I mentioned that extra TzCtrl task which receives host commands. The collected performance data shows that this task really does not add much to the application load:
Processor Expert Component
I’m using the BETA1 version of the new RTT enabled Percepio Library with FreeRTOS v8.2.1 (available on GitHub). To make things easy to use, I have extended the current Processor Expert Percepio component to support the new RTT functionality:
Using the settings, I can configure the amount of buffers and RAM needed, plus configure the TzCtrl task. The component automatically calls Trace_Init() during startup of the application, so no special calls are needed from the application itself.
The new component supports for now only ARM (all Freescale Cortex-M cores)). Both Kinetis SDK and normal Processor Expert projects are supported🙂.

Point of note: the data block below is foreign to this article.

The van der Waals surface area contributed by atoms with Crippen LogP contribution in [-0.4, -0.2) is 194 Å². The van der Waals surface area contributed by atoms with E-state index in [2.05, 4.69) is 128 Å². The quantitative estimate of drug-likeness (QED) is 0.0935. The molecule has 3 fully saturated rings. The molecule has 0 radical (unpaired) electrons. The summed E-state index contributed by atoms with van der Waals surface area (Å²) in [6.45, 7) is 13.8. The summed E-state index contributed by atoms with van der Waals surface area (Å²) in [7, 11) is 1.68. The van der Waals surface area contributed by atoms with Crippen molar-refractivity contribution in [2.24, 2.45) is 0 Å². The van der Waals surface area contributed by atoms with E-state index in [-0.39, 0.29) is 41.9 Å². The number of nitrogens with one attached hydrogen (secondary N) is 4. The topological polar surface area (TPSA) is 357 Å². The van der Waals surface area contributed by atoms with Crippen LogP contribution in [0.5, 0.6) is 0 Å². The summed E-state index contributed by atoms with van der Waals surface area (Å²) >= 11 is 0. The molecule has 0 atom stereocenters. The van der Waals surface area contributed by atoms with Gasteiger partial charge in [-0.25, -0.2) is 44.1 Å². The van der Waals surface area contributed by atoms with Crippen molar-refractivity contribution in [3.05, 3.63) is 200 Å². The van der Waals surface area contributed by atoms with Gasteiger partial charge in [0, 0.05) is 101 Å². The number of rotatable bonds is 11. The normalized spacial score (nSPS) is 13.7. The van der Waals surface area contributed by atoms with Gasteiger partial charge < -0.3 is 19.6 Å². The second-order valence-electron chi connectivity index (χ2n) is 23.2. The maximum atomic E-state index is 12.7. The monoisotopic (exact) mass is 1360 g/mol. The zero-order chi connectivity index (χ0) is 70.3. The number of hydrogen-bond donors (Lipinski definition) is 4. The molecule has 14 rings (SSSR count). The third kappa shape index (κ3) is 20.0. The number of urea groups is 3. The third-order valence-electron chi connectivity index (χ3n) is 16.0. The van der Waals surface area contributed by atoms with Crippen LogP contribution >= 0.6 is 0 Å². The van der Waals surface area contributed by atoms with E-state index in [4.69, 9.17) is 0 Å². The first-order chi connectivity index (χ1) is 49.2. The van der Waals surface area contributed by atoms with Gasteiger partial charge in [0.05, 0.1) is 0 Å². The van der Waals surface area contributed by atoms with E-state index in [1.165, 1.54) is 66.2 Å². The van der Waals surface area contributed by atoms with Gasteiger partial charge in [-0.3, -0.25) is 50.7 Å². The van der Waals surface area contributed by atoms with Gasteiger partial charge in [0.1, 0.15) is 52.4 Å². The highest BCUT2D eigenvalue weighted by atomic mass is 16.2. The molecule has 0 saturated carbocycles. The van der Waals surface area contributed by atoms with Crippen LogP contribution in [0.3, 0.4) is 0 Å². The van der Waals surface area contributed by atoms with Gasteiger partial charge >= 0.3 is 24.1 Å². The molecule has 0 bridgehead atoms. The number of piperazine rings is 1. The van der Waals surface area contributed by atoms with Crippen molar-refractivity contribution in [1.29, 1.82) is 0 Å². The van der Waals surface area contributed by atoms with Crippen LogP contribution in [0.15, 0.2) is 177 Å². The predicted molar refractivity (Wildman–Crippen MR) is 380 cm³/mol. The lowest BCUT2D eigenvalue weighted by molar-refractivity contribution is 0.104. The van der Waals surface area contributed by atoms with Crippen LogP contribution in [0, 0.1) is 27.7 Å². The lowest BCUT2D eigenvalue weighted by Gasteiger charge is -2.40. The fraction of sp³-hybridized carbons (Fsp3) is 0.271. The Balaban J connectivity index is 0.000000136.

When asking me why I’m using FreeRTOS, then the big plus (+) are things like FreeRTOS+Trace: it allows me to monitor and stream the application and RTOS data for a very long time, almost unlimited. All what I need is a Segger J-Link probe for RTT and the Percepio library and application. And you do not even need a physical Segger J-Link probe: it works fine with the OpenSDA circuit on the Freescale Freedom boards🙂.
Naturally, this new feature is limited to Segger J-Link, and only the ARM Cortex-M cores are supported. Percepio has a Free Edition of their Tracealizer (FreeRTOS+Trace) product which allows a limited amount of trace, see http://percepio.com/licensing/. Kinetis Design Studio with Processor Expert comes unlimited and free of charge, and for the price of a FRDM Board which can run an Segger J-Link OpenSDA Firmware (e.g. FRDM-KL25Z for ~US$15) this is a very inexpensive way to get trace data off an embedded target in a very convenient way.
Once the beta period is over, I will publish the updated components on SourceForge.
PS: Many thanks to Percepio engineers for listening to my suggestions and feedback during the beta program!
- Segger Real Time Terminal: https://www.segger.com/jlink-real-time-terminal.html
- Using RTT with Eclipse: Using Segger Real Time Terminal (RTT) with Eclipse
- Using Percepio Trace: Tracing with FreeRTOS+Trace from Percepio